A pheasant-size dinosaur found in China is causing a stir among scientists trying to understand the origins of flight.
The newly named species, Serikornis sungei, adds to the ranks of dinosaurs that effectively had four wings, thanks to heavily feathered hindlimbs and forelimbs. But in a twist for paleontologists, the evidence suggests that Serikornis couldn’t fly.
“The feathering of Serikornis shows for the first time a complete absence of barbules—that is, the microstructures that allow feathers to resist air pressure during wing beats,” says study leader Ulysse Lefèvre, a paleontologist at the Royal Belgian Institute of Natural Sciences in Brussels.
“The plumage is composed of four wings, as with many theropod dinosaurs from China, but it did not allow ‘Silky’ to take off from the ground or from a tree.”
Instead, Lefèvre and his team suggest that Serikornis was part of a subgroup of early four-winged dinosaurs that had feathers not well adapted for flight. Rather than flapping or even gliding through the trees, these animals would have likely spent their lives scampering around on the forest floor.
Found in 2014, the Serikornis fossil is about 160 million years old, the team reports this month in the journal The Science of Nature. The fossil hails from China’s northeastern Liaoning Province, a region famous for preserving the remains of early birds and feathered dinosaurs. (Read about a museum exhibit that recently showcased dinosaurs in all their feathered glory.)
The first four-winged dinosaur, Microraptor, was discovered in Liaoning in 2000. And the same rock layer Serikornis came from previously yielded the four-winged species Aurornis and Anchiornis. As more multi-winged discoveries popped up, many scientists began to see the arrangement as an important precursor to full powered flight in birds, with these early bird relatives either flying or gliding between the branches of China’s prehistoric forests.
Lefèvre and his team named the new species in honor of Sun Ge, the scientist at the Paleontological Museum of Liaoning who made the fossil available for study, and for the presumed silky texture of its body covering. Serikos means “silk” in ancient Greek.
In life, the newly described dinosaur would have been about 1.5 feet long with tiny, sharp teeth and a body covered in downy, wispy feathers. Its limbs, however, would have sported several other kinds of feathers, including long pennaceous feathers with central vanes that are more like the plumage we often see on modern birds. (See rare dinosaur-era bird wings found trapped in amber.)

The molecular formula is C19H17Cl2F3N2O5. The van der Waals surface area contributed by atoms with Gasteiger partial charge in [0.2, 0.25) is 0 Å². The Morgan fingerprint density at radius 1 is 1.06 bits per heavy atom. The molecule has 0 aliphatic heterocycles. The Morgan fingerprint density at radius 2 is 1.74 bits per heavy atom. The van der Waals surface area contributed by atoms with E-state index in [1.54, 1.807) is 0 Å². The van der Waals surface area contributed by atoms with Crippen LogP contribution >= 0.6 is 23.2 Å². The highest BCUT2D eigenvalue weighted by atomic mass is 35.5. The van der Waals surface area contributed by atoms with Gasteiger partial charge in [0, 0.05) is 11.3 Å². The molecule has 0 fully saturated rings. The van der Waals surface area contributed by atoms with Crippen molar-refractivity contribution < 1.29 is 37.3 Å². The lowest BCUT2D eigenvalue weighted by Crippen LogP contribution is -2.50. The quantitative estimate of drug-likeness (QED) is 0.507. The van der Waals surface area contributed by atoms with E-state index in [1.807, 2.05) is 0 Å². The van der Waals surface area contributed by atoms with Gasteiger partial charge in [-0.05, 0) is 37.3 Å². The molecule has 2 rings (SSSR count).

That’s what makes Serikornis such a puzzle. According to Lefèvre, the dinosaur’s wing feathers simply weren’t light and stiff enough to produce enough thrust to counteract gravity. Instead, he suspects the animal used its feathers for insulation and as a display to fend off rivals or woo mates.
Tripping Over Trousers?
The discovery adds to our growing knowledge of the diversity of feathered dinosaurs, which used their plumage for many purposes other than flight, says Thomas R. Holtz, a paleontologist at the University of Maryland in College Park.
“We aren't running out of new types of feathered Jurassic and Cretaceous dinosaurs and can look forward to continued new discoveries,” he says. (Also see a baby bird from the time of the dinosaurs found fossilized in amber.)
The long feathers on this dinosaur’s legs and feet are traits shared with many early birds and feathered dinosaurs, Holtz adds. “Such feathers might be used to help steer in flying members of the group, but in the case of this non-flier, they must have had some other function.”
However, not everyone agrees that Serikornis couldn’t fly. Mike Benton, a paleontologist at the University of Bristol in the U.K., thinks the case for this dinosaur as a ground-dweller is not strong.
“The hind wings would be inconvenient for a ground-runner,” says Benton. “The long feathers on the thigh and calf would be like very elaborate bell-bottomed trousers, rubbing and catching as the animal walked or ran."
He still prefers the interpretation that the four-winged arrangement is “a model for the origin of flight, in which early dinosaurs such as Serikornis clambered into trees, perhaps chasing insects and other small tree-dwellers for food. To escape predators or to get around, they would glide from bough to bough.”
Lefèvre concedes it’s possible these little dinosaurs could parachute to the ground from the trees—but that’s still a far cry from flight. “The plumage of Silky does not allow it to perform modern flight but can surely help slow its descent,” he says.
Along with its close relatives, Serikornis also had enlarged claws that may have allowed it to scramble up tree trunks, Lefèvre adds, noting this “remains a tricky issue and requires more time and fossils to better understand.”
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